Alastair (alastores) wrote in lifespark,
Alastair
alastores
lifespark

Morality.

Ok...fair warning. I may ramble, and my arguements may be incoherant.
There are also two predicates for the arguements, which if not accepted, destroy the arguement, so please don't post criticism based on these two points (except to debate them in and off themselves) because I know the arguement relies on them:-
1);- Good and Evil are subjective concepts, until and if we know the absolute definitions of each - everyone thinks that they are doing 'good', even if no-one else agrees.

2:- There is some form of supreme guiding/creating will behind existence. (ie 'God' in some form or another).


Ok:- Firstly, moral law. Is it actually possible to violate moral law while still remaining within your nature? I don't think so - because that nature was created by the supreme being to be as it is - and so by following it, you are surely following the 'morally correct' path. Of course, if the supreme being doesn't know the absolute meaning of morality either, then you have a problem, but still. This has two associated problems:- firstly, to determine whether you are acting 'correctly' - i.e. within your nature, you actually have to know what that nature is - and I don't think many people can claim to say that, beyond a few words (eg 'artist'). The second problem is that it can be used as a claim that all actions are moral - here, though, there is an answer, because although following our basic natures may be moral, misinterpreting the needs of that nature is not - take Hitler, for example (I can't think of a less blantant one at the moment, sorry). Now, assume that his 'nature' was loyality to his friends, patriotism, and mysticism (among other things, obviously). Following these, as he did, he would have been acting 'morally'. However, he took these to extremes, and created a cult religion, and tried to set up his country as the preminant amongst all others - not to mention killing millions of people. Hence, he did not act morally. Unfortunatly, it can be argued that certain people (such as murderers, or warmongers) are acting within their nature, and so, according to the above theory, are acting morally. This is a problem I haven't worked out as yet.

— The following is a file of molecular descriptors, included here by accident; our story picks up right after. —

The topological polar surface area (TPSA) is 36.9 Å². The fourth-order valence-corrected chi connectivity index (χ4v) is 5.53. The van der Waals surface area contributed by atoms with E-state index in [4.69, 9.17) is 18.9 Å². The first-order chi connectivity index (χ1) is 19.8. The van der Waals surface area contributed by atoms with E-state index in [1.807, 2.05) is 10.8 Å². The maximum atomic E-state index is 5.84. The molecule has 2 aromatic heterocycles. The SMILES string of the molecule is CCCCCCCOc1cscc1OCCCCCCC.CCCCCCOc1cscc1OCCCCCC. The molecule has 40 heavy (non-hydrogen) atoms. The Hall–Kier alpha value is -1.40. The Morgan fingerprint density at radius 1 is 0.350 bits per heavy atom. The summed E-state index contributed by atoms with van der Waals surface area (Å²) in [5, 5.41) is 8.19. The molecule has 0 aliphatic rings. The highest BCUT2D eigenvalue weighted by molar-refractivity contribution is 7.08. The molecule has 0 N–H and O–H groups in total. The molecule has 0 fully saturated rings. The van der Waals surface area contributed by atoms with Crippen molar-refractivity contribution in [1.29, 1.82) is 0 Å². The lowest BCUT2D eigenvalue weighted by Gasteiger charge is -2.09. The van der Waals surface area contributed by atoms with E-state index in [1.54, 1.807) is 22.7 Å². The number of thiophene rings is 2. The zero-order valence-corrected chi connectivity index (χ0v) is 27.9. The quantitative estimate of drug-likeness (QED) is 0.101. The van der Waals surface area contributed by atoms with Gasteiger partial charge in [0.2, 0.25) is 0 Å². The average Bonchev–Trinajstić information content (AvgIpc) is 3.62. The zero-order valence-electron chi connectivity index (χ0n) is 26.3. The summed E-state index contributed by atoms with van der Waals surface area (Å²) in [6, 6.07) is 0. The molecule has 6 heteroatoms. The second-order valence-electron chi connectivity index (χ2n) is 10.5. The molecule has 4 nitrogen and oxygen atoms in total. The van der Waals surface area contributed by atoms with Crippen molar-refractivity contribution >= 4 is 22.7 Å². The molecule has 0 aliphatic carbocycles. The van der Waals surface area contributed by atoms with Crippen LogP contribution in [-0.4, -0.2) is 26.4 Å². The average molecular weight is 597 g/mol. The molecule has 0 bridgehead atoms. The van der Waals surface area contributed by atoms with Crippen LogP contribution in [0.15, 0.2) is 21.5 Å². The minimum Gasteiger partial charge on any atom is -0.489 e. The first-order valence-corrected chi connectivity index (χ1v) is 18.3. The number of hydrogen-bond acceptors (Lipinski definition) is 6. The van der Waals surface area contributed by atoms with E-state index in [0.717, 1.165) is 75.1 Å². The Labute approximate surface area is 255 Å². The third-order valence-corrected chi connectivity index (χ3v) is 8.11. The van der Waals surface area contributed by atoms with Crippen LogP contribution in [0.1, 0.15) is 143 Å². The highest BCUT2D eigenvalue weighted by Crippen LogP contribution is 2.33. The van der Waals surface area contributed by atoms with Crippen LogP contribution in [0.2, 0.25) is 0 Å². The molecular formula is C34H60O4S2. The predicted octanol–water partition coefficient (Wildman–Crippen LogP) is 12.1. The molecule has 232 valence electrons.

The other side of the coin, then, is social law. Since we cannot ever hope to understand absolute moral law, nor can we objectively determine someone's nature, some other system had to be developed - social law. This is the more straightforward part, since everyone is familiar with their countries laws.
The real question, though, is in daily life, which should be considered the more important? What you feel to be morally correct, or what the majority feel to be morally correct, as expressed through social law?

Did that even make sense?

Alastores
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